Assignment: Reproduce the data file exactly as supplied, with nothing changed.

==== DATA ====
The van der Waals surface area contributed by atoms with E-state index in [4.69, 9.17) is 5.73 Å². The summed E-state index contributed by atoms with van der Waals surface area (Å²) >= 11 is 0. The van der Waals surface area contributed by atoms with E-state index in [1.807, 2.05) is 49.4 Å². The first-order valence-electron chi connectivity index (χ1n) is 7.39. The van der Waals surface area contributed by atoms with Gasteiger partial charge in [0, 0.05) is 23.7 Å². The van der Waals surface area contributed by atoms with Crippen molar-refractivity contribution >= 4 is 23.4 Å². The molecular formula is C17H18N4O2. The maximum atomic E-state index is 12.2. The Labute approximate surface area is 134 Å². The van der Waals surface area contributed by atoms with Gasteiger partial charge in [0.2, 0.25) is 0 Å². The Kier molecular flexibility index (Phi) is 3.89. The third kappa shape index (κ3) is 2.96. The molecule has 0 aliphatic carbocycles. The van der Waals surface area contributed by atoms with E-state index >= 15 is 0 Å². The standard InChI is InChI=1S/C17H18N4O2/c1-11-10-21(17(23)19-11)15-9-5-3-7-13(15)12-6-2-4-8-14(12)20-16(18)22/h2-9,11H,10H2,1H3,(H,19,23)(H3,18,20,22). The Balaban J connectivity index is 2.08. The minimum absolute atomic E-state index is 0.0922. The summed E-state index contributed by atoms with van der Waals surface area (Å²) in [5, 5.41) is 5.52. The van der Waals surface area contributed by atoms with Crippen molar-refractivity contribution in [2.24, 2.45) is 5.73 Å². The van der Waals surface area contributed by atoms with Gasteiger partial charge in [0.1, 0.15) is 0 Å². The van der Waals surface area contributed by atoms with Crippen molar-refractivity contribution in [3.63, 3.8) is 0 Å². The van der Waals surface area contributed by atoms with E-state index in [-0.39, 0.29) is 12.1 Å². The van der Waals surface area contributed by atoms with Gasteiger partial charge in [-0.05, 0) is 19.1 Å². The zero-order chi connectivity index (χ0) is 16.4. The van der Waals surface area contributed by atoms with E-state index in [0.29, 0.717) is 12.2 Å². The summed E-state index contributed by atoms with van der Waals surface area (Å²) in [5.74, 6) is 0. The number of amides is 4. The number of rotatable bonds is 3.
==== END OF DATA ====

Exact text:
The van der Waals surface area contributed by atoms with E-state index in [4.69, 9.17) is 5.73 Å². The summed E-state index contributed by atoms with van der Waals surface area (Å²) >= 11 is 0. The van der Waals surface area contributed by atoms with E-state index in [1.807, 2.05) is 49.4 Å². The first-order valence-electron chi connectivity index (χ1n) is 7.39. The van der Waals surface area contributed by atoms with Gasteiger partial charge in [0, 0.05) is 23.7 Å². The van der Waals surface area contributed by atoms with Crippen molar-refractivity contribution >= 4 is 23.4 Å². The molecular formula is C17H18N4O2. The maximum atomic E-state index is 12.2. The Labute approximate surface area is 134 Å². The van der Waals surface area contributed by atoms with Gasteiger partial charge in [0.2, 0.25) is 0 Å². The Kier molecular flexibility index (Phi) is 3.89. The third kappa shape index (κ3) is 2.96. The molecule has 0 aliphatic carbocycles. The van der Waals surface area contributed by atoms with E-state index >= 15 is 0 Å². The standard InChI is InChI=1S/C17H18N4O2/c1-11-10-21(17(23)19-11)15-9-5-3-7-13(15)12-6-2-4-8-14(12)20-16(18)22/h2-9,11H,10H2,1H3,(H,19,23)(H3,18,20,22). The Balaban J connectivity index is 2.08. The minimum absolute atomic E-state index is 0.0922. The summed E-state index contributed by atoms with van der Waals surface area (Å²) in [5, 5.41) is 5.52. The van der Waals surface area contributed by atoms with Crippen molar-refractivity contribution in [2.24, 2.45) is 5.73 Å². The van der Waals surface area contributed by atoms with Gasteiger partial charge in [0.1, 0.15) is 0 Å². The van der Waals surface area contributed by atoms with Crippen molar-refractivity contribution in [3.63, 3.8) is 0 Å². The van der Waals surface area contributed by atoms with E-state index in [-0.39, 0.29) is 12.1 Å². The van der Waals surface area contributed by atoms with Gasteiger partial charge in [-0.05, 0) is 19.1 Å². The zero-order chi connectivity index (χ0) is 16.4. The van der Waals surface area contributed by atoms with E-state index in [0.29, 0.717) is 12.2 Å². The summed E-state index contributed by atoms with van der Waals surface area (Å²) in [5.74, 6) is 0. The number of amides is 4. The number of rotatable bonds is 3.